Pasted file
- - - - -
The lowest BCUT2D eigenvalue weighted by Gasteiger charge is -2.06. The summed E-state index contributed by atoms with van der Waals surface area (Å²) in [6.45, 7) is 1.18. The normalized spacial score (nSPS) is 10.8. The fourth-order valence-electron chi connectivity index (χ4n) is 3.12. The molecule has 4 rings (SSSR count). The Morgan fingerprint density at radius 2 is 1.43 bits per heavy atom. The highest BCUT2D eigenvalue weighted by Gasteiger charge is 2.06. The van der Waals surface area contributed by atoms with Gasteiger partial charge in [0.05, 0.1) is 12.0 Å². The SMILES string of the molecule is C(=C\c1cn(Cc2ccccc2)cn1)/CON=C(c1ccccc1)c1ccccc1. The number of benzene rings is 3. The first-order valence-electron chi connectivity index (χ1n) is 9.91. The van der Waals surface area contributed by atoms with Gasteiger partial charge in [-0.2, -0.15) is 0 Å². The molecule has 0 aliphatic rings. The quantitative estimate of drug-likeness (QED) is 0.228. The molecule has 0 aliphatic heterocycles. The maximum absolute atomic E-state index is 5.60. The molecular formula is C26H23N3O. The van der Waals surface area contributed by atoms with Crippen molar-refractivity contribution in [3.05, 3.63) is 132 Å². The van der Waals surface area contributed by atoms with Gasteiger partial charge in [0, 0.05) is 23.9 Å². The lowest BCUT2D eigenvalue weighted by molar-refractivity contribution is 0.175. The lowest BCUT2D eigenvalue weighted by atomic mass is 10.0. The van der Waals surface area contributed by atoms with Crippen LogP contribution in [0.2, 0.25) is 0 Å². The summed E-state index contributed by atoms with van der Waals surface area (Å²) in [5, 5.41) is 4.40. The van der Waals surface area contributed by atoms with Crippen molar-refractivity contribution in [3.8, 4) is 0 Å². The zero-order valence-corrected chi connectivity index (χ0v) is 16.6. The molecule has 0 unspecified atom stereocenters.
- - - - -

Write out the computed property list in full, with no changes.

The lowest BCUT2D eigenvalue weighted by Gasteiger charge is -2.06. The summed E-state index contributed by atoms with van der Waals surface area (Å²) in [6.45, 7) is 1.18. The normalized spacial score (nSPS) is 10.8. The fourth-order valence-electron chi connectivity index (χ4n) is 3.12. The molecule has 4 rings (SSSR count). The Morgan fingerprint density at radius 2 is 1.43 bits per heavy atom. The highest BCUT2D eigenvalue weighted by Gasteiger charge is 2.06. The van der Waals surface area contributed by atoms with Gasteiger partial charge in [0.05, 0.1) is 12.0 Å². The SMILES string of the molecule is C(=C\c1cn(Cc2ccccc2)cn1)/CON=C(c1ccccc1)c1ccccc1. The number of benzene rings is 3. The first-order valence-electron chi connectivity index (χ1n) is 9.91. The van der Waals surface area contributed by atoms with Gasteiger partial charge in [-0.2, -0.15) is 0 Å². The molecule has 0 aliphatic rings. The quantitative estimate of drug-likeness (QED) is 0.228. The molecule has 0 aliphatic heterocycles. The maximum absolute atomic E-state index is 5.60. The molecular formula is C26H23N3O. The van der Waals surface area contributed by atoms with Crippen molar-refractivity contribution in [3.05, 3.63) is 132 Å². The van der Waals surface area contributed by atoms with Gasteiger partial charge in [0, 0.05) is 23.9 Å². The lowest BCUT2D eigenvalue weighted by molar-refractivity contribution is 0.175. The lowest BCUT2D eigenvalue weighted by atomic mass is 10.0. The van der Waals surface area contributed by atoms with Crippen LogP contribution in [0.2, 0.25) is 0 Å². The summed E-state index contributed by atoms with van der Waals surface area (Å²) in [5, 5.41) is 4.40. The van der Waals surface area contributed by atoms with Crippen molar-refractivity contribution in [3.8, 4) is 0 Å². The zero-order valence-corrected chi connectivity index (χ0v) is 16.6. The molecule has 0 unspecified atom stereocenters.